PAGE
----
A Los Angeles Superior Court judge's decision Friday could finally end the four-month fight over Inglewood's 4th District City Council seat.
Or it could start a new and equally bitter fight.
Three weeks ago, (Judge Leon Savitch annulled Councilman Ervin (Tony) Thomas' victory in the June 16 runoff election, finding that "more than 16 votes were illegally cast" for Thomas in his victory over Garland Hardeman. At the time, Savitch said he would order a new election when he makes a formal ruling in the case.
Savitch is scheduled to hear arguements in the case Friday, after which he is expected to issue a written decision. Hardeman's attorney, Mark Borenstein, has asked that Hardeman be declared the winner of the election because Savitch has already ruled that more than 16 votes for Thomas were illegal, thereby wiping out Thomas's margin of victory.
Hardeman had 70% of the vote in ballots cast at the polls. However, absentee voters favored Thomas 395 to 64 and Thomas was declared the winner, 626 to 610. Hardeman then challenged the election in court; the city and the city clerk were subsequently named as defendants in the lawsuit against Thomas.
Savitch has not said how many ballots he found to be illegal, but there was testimony about numerous irregularities. Witnesses gave accounts of Thomas, Mayor Edward Vincent and other Thomas campaign workers pressuring them to cast absentee ballots, telling them to sign ballots for family members and taking unsealed ballots from their homes.
Hardeman's lawyers also presented evidence of forged ballot signatures and ballots being cast by non-residents using the addresses of Thomas' campaign headquarters, boarded-up buildings and Thomas' home.
Thomas and Vincent have repeatedly denied any wrongdoing.
Borenstein sees as a favorable sign Savitch's willingness to hear arguments about whether he should declare a winner. Hardeman said this week that he is ready for a new campaign but hopes that the judge will award him the council seat.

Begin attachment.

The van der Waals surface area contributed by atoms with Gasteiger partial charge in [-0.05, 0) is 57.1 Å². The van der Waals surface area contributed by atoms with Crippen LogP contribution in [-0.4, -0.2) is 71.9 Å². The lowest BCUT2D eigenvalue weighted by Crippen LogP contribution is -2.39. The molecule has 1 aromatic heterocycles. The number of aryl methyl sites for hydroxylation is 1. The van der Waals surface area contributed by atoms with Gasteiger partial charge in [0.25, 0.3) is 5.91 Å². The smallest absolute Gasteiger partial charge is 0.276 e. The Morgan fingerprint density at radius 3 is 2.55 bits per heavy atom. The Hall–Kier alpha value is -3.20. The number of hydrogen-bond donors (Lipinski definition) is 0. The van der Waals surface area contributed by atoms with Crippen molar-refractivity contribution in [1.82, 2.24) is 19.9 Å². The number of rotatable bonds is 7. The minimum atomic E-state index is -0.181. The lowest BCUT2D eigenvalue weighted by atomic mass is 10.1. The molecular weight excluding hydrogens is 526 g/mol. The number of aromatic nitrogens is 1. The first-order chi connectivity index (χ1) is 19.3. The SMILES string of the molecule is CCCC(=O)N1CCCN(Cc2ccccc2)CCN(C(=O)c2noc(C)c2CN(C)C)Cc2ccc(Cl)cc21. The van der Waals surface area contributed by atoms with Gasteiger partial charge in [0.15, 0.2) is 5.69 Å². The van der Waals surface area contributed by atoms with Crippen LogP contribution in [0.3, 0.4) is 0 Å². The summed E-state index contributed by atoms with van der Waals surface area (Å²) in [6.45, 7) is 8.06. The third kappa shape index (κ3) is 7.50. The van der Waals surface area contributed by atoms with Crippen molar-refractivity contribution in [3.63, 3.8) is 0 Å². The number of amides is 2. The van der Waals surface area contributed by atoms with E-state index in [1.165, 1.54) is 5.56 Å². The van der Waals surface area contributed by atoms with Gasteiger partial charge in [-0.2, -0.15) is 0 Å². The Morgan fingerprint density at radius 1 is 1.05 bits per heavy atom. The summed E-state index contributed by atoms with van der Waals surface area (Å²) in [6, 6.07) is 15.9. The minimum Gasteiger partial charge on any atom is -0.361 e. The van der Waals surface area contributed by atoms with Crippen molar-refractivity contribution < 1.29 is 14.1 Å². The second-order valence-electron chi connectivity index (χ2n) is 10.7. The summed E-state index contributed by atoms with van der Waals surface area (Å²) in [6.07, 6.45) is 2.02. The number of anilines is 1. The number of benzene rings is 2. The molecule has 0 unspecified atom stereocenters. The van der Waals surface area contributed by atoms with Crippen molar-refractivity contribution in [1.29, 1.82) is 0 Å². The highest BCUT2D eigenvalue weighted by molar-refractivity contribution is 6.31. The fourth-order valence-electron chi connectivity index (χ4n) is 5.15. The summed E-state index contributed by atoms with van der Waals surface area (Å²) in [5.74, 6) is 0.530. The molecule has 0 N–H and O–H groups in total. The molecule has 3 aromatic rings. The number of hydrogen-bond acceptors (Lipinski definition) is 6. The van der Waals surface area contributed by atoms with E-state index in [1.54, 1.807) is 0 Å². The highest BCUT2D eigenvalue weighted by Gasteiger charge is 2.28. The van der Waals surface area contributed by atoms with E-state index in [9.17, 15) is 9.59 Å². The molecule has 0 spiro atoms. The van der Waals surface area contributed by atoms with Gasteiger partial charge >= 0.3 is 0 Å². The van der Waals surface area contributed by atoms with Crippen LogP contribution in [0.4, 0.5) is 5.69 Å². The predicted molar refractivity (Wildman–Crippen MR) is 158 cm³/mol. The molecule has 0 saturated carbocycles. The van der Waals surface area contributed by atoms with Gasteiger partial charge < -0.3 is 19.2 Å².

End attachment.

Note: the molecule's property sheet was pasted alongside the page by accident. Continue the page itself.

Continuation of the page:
City Atty. Howard Rosten said he will argue against the judge declaring a winner based on ballot irregularities. He said there is insufficient proof that illegal votes were cast for Thomas rather than for Hardeman. Rosten is representing the city and the city clerk in the suit.
Although Rosten said that he disagrees with the judge's decision to annul the election, he said "we do not entertain serious thoughts that he'll change it. Taking the judge's point of view, his ruling indicates that he believes there were more than 16 irregular votes that might have been cast for Thomas." Rosten said he thought the judge should order a new election in accordance with his oral ruling.
Hardeman's suit challenged 63 ballots and both sides are eager to hear how many of them Savitch considers illegal. Savitch's ruling may also indicate whether he believes that Vincent, Thomas or their campaign workers violated the Election Code.
Refused to Step Down
Thomas has rejected demands by Hardeman that he step down from the council immediately and said he would run again if a new election is held. Vincent has agreed with Rosten that the judge's Sept. 25 oral ruling was not final and that Thomas can remain on the council.
Thomas has 10 days after the judge's upcoming decision to appeal and could remain on the council during the appellate process. Rosten said whether the city appeals will depend on the particulars of Savitch's ruling and the wishes of the council. Robert Stroud, Thomas' attorney, said he was "quite sure" Thomas will appeal.
The contested election pitting an angry Hardeman against Inglewood's politically powerful mayor and his candidate for the City Council has not gone unnoticed by local political leaders.
Sen. Diane Watson (D-Los Angeles) came out strongly in support of Hardeman in a interview last week. She said Thomas should have vacated the seat when the election was annulled.
"We need to do away with fraudulent practices once and for all in the name of good government," Watson said. "The interests of the people are important, not the interests of a few leaders."
Watson said she found testimony about Vincent and Thomas' actions during the campaign to be "very troubling" and noted that the Los Angeles County district attorney's office is investigating the case.
The district attorney's office confirmed that an investigation is still under way but would not comment further.
Watson said she would back Hardeman if a new election is necessary and called his fight to overturn the Thomas victory "wonderful. It shows that the system does work. I hope he wins."
Assemblyman Curtis Tucker (D-Inglewood), one of the city's most influential politicians, said revelations that surfaced during the trial were "embarrassing."
Tucker, who had backed Thomas' candidacy, said it would be appropriate for Thomas to run again only if he is not personally implicated in wrongdoing.
Councilman Anthony Scardenzan and Councilwoman Ann Wilk have said they will continue their support of Hardeman in a new election. Councilman Danny Tabor supported Hardeman in June but has not said whether he will back a candidate in a new election.